Bloomer opened the 1895–96 season by scoring both goals in a 2–0 win over Sunderland in the club's new permanent home at the Baseball Ground (the club had actually already played two first team games at the ground in 1892 due to scheduling conflicts at the County Ground).[19] Derby finished the season in second-place behind Aston Villa and exited the FA Cup at the semi-finals after losing 2–1 to Wolverhampton Wanderers.[20]

While at Derby he was top scorer in the First Division on five occasions in 1896, 1897, 1899, 1901 and 1904. In 1896, together with John Campbell of Aston Villa. He was also the leading "Rams" scorer for 14 consecutive seasons and scored 17 hat-tricks in the league. One of his best seasons came in 1896–97 when he scored 31 goals, including five hat-tricks, in 33 League and FA Cup games. Between 14 November 1896 and 5 April 1897 he scored 21 goals in 20 games. He also scored six goals for the club in a game against Sheffield Wednesday in January 1899.

Bloomer’s goals helped Derby finish runners-up in the First Division in 1896 and helped them reach three FA Cup finals in 1898, 1899 and 1903. He scored in the 1898 final, a 3–1 defeat to Nottingham Forest. On 3 September 1900 Bloomer scored the first-ever goal at The Hawthorns, the 1–1 draw against West Bromwich Albion being the first match played at the ground.[21]

Middlesbrough[edit]

In March 1906 Bloomer joined Middlesbrough for a fee of £750. Among team mates at his new club were Alf Common, the first £1,000 footballer, and Fred Pentland. He was top-scorer at Middlesbrough in both the 1906–07 and 1907–08 seasons. He also scored four goals in a game against Woolwich Arsenal on 5 January 1907.

Return to Derby County[edit]

After four years at Middlesbrough he returned to the Rams in 1910 and helped them win the Second Division title in 1912. He scored his last league goal for Derby against Sheffield United on 6 September 1913 and his last match was against Burnley on 31 January 1914 when he was 40 years and 11 days.

International career[edit]

Bloomer made his England debut in 3 March 1895, scoring twice in a 9–0 win against Ireland.[18] He scored in all his first 10 international appearances, which remains a record for number of consecutive scoring appearances. He netted 19 times during these games. On 16 March 1896 Bloomer scored 5 goals for England against Wales and on 18 March 1901 he scored four goals against the same opposition. Bloomer thus became the first player to score two hat-tricks for England and was also the first to score four goals for England twice. He eventually finished his international career with 28 goals. During his international career Bloomer’s team mates included his County team mate John Goodall as well as Frank Becton, Jack Reynolds, Ernest Needham, Fred Spiksley, Sam Wolstenholme and Vivian Woodward. Bloomer helped England win the British Home Championship eight times.[22][23] He held the overall England scoring record from April 1898 when he surpassed Tinsley Lindley's total of 14 with two goals against Scotland, until his final tally of 28 was overhauled by Vivian Woodward in 1911.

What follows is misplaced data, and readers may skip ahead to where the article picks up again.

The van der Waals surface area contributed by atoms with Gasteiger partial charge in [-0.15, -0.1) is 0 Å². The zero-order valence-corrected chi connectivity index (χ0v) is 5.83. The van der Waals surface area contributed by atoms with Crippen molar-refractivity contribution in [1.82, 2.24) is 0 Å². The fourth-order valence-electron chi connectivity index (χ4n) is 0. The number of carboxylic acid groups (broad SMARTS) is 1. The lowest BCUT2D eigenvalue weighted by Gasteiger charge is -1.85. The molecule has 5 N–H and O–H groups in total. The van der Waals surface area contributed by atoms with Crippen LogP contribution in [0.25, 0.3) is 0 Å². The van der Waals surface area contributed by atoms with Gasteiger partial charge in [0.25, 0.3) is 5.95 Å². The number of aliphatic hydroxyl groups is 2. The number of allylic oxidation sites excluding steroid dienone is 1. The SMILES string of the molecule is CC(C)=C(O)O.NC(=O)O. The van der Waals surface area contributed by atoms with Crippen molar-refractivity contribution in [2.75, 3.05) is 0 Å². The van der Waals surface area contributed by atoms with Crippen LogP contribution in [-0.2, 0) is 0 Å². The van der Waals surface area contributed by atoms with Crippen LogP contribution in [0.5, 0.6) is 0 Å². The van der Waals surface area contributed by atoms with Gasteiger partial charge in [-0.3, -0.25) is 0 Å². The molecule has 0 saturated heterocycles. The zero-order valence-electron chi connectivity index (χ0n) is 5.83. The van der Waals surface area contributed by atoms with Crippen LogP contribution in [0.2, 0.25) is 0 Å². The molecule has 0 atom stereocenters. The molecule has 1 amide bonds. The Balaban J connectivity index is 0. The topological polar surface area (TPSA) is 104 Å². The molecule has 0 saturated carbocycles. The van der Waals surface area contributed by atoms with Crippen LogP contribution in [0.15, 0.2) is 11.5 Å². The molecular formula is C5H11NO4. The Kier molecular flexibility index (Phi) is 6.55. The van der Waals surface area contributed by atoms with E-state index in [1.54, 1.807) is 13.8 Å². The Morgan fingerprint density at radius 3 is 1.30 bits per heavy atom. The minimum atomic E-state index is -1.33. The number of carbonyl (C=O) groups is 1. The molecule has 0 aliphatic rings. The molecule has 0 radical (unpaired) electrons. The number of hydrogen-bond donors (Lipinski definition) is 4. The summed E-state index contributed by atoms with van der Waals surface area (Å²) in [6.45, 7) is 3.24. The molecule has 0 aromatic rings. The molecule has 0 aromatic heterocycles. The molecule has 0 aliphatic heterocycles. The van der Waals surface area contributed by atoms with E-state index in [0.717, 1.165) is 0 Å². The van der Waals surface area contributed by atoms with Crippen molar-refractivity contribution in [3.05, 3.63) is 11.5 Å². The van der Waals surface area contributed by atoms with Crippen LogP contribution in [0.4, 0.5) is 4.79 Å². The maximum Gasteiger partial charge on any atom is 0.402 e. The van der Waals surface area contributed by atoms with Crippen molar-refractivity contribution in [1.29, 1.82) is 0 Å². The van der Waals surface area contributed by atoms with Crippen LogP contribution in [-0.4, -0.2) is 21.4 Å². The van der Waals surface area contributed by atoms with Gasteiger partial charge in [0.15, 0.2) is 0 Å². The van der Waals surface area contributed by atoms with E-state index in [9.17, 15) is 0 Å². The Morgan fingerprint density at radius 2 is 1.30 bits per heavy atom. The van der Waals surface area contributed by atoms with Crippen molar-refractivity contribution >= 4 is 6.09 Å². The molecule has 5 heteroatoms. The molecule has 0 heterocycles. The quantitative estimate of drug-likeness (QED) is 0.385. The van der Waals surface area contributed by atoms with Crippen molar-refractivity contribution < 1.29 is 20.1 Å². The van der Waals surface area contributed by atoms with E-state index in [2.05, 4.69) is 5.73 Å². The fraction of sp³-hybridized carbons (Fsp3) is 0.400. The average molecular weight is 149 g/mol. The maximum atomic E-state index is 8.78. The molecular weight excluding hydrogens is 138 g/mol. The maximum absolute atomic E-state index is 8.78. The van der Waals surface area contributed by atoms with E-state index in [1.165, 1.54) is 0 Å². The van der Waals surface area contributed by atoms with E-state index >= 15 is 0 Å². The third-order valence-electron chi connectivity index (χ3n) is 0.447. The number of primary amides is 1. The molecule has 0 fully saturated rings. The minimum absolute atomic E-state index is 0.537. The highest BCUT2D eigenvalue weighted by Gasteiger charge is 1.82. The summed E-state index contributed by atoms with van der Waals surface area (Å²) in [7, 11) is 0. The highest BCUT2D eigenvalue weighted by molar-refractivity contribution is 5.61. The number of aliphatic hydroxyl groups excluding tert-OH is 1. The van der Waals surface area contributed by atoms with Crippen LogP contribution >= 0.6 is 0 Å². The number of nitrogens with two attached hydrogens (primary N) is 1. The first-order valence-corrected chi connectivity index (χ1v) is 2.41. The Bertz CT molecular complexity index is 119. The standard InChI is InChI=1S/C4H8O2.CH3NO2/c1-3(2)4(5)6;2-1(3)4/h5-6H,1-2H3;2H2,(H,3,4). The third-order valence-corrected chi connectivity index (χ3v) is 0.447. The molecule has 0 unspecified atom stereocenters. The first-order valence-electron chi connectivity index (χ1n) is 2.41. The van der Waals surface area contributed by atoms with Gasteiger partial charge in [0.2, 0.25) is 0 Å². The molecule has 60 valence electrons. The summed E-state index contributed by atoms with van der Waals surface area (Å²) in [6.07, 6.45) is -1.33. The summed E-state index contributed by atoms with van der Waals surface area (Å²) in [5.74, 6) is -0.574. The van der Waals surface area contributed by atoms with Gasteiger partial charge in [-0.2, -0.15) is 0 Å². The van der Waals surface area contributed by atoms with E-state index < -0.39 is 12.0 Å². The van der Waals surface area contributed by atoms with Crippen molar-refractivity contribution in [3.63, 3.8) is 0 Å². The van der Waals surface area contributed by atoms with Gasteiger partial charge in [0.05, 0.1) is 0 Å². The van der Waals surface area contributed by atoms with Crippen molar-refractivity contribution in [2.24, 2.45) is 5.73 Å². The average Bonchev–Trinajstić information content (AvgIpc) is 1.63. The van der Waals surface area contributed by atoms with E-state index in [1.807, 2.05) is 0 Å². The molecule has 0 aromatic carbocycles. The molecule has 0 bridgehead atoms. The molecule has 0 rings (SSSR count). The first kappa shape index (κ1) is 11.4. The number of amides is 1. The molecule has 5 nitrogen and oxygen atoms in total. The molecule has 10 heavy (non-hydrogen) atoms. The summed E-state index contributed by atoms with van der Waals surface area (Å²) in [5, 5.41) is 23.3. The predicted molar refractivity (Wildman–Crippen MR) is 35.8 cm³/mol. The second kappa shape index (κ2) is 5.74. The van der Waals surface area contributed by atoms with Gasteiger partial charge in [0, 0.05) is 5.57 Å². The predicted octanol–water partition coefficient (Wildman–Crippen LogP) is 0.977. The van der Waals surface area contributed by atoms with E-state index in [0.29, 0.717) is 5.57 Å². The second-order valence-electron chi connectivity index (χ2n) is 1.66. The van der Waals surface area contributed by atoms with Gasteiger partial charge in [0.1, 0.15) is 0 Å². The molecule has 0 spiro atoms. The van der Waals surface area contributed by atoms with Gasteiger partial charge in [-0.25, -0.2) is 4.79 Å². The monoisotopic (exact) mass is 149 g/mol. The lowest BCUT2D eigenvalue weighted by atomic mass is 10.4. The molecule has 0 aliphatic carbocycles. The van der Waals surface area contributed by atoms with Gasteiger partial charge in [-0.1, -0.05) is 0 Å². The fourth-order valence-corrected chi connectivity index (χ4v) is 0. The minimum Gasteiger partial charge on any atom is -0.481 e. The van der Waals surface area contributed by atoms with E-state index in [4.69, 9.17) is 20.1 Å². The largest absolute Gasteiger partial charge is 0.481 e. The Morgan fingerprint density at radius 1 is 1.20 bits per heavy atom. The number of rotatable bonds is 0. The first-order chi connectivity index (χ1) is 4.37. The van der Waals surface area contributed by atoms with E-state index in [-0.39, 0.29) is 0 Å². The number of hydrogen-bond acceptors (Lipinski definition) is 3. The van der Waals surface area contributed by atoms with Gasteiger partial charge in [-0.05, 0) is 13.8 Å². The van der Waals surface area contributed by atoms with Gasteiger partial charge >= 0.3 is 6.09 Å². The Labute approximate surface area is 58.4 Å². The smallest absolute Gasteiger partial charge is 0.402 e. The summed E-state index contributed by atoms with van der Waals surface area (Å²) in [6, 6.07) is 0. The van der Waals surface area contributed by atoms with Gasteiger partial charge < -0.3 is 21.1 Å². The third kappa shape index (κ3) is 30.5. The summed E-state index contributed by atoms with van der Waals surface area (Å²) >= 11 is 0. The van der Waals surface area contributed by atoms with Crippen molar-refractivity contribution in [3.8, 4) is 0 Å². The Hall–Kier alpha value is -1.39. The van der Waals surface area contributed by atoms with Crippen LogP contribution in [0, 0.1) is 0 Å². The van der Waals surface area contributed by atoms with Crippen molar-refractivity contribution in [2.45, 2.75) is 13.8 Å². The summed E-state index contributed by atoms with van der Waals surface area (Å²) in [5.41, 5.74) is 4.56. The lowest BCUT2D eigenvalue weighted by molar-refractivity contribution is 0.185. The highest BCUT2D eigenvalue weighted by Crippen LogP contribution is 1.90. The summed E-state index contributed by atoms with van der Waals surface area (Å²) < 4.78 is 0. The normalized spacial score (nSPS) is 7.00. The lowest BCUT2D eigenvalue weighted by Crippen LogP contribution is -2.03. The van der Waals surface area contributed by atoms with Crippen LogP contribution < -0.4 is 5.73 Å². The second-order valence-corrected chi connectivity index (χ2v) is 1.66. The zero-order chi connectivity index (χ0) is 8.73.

Prisoner in Germany[edit]

After retiring as a player Bloomer went to Germany in July 1914 to coach Britannia Berlin 92. However within three weeks of arriving the World War I broke out and he found himself interned at Ruhleben, a civilian detention camp in the Spandau district of Berlin. Bloomer was one of several former professional footballers among the detainees. Others included his former England colleagues Fred Spiksley and Sam Wolstenholme, his former Middlesbrough team mate Fred Pentland, a Scotland international, John Cameron, John Brearley, once of Everton and Tottenham Hotspur and a German international Edwin Dutton who had previously played for Britannia Berlin 92.

The camp contained between 4,000 and 5,500 prisoners. Gradually a mini-society evolved and football became a popular activity. The Ruhleben Football Association was formed and cup and league competitions were organised with as many as 1,000 attending the bigger games. The teams adopted the names of established teams and in November 1914, Bloomer captained a Tottenham Hotspur XI, that also included Dutton, to victory in a cup final against an Oldham Athletic XI. Spiksley also played in the game, refereed by Wolstenholme, although it is uncertain which team he played for. On 2 May 1915 an England XI featuring Pentland, Wolstenholme, Brearley and Bloomer played a World XI captained by Cameron. Bloomer also played cricket at the camp and in May 1915 a Rubleben XI, featuring Bloomer and Brearley, played a Varsities XI in the Rubleban Cricket League. In July 1916 a Lancashire XI, featuring Bloomer, beat a Yorkshire XI that included Wolstenholme.[24]

In summer the prisoners turned to cricket on ‘The Oval’, played to packed houses. Bloomer established the camp batting record with an innings 204 and recorded bowling figures of 6 for 15. There was athletics too. Bloomer won the ‘Old Age Handicap’ at the Ruhleben Olympics, sprinting the 75 yards in 9.6 seconds. Everybody in camp knew ‘Steve’. When he finally left Ruhleben in March 1918, a farewell football match was staged in his honour.

Coaching career[edit]